Take the time to research the process, and develop a comprehensive marketing plan. If you don’t know how to do that, hire freelance publicists that can help oversee your project and brand. The author and book platforms need to reflect a consistent brand and reflect the quality of the author’s writing. A poor book cover will indicate that the writing is mediocre, and a good design will capture readers before they turn a page. Lastly, make a budget based upon what you can do versus what you will have to hire out. Commit to the idea there is going to be an up-front investment. If I was going to be a lawyer, I’d have to pay to go back to school. I’m working toward being a full-time writer, not just publishing this one book, so I’m making the investment into this process. I think it’s also important to find other writers, and other self-published authors who can share their experiences, mistakes or successes about the self-published world.

4) Wonderful. You also have a fabulous book trailer. How did you develop it?

I’ve helped clients build TV spots, and so I built the script, designed the backgrounds, and found stock video and stock music to use. I built a storyboard template and worked with an experienced production editor to help me cut it, and get the timing, sound mixes and other components to work well. He is wonderful, and I’m very lucky in my self-publishing process that I have resources I can go to. I recommend to authors to take the time and money to build these types of trailers. Video helps readers become placed in the emotion of your story very quickly.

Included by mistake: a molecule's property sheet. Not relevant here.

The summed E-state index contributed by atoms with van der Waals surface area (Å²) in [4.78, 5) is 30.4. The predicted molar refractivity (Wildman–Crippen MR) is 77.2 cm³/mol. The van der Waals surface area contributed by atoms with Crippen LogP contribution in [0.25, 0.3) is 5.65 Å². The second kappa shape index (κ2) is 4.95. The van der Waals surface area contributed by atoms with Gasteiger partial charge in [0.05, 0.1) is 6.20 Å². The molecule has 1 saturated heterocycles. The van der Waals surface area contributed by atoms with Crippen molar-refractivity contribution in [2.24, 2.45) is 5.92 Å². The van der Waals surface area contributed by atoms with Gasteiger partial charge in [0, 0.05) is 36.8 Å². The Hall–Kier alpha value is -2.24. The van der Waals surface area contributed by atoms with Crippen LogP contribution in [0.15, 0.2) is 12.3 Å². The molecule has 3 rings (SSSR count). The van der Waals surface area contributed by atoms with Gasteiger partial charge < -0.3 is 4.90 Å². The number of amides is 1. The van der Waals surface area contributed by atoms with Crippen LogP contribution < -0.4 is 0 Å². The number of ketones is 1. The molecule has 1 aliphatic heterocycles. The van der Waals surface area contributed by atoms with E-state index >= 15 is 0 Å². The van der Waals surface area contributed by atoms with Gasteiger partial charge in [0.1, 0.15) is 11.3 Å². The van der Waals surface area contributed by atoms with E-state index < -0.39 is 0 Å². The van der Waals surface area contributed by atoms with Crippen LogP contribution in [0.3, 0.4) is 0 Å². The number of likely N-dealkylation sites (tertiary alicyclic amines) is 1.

5) C’est parfait! Why did you decide to have an adventure in Paris? 

I had longed to visit Paris again since I first saw it fifteen years ago. I was there for a short time back then, and I’ve wanted desperately to return for a longer visit. Turning forty seemed like the right time to go. My business and my life could afford to have me take off a month to make the trip. What I had hoped to accomplish was to get some time to write on another book I’m still developing, explore Paris, and most importantly get the sense of living in the city of lights. I couldn’t do that in a week. A month seemed to be enough time. (It wasn’t by the way. There is so much to do and see in Paris, it’s mind-boggling.)

6) What was one of favorite memories from the trip?

There are a few. Riding bikes along the Seine. Walking endlessly from early morning until sundown from the Eiffel Tower on the west all the way to my apartment near the Bastille in the east. The moment my partner, Ted, came to join me on day twenty-eight was pretty spectacular, and it changed the trip. I went from having one pair of eyes to having two.

But honestly, it was the feeling of living in Paris that is most memorable. I turned forty, lived for a month in the city of lights and love, and felt rejuvenated and ready to fully leap into this writing career upon my return. I also made a couple nice friends and we still stay in touch. Every woman should travel alone and really take the time to explore a new place and herself at the same time. For me, I’ll always have Paris in my heart.

It sounds magical! 

*Come back tomorrow to read my review and have a chance to win a 5×7 print of one of Karen’s professional pictures of Paris from her book! 


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3 thoughts on “Learn how Author Karen A. Chase turned her blog into a book!

  1. […] author Karen A. Chase was a guest blogger on The Write Stuff  to discuss how she turned her travel blog into e-book BONJOUR 40! The travel memoir just broke […]

  2. Lisa Steinke says:

    Thanks, Brittany! This looks great!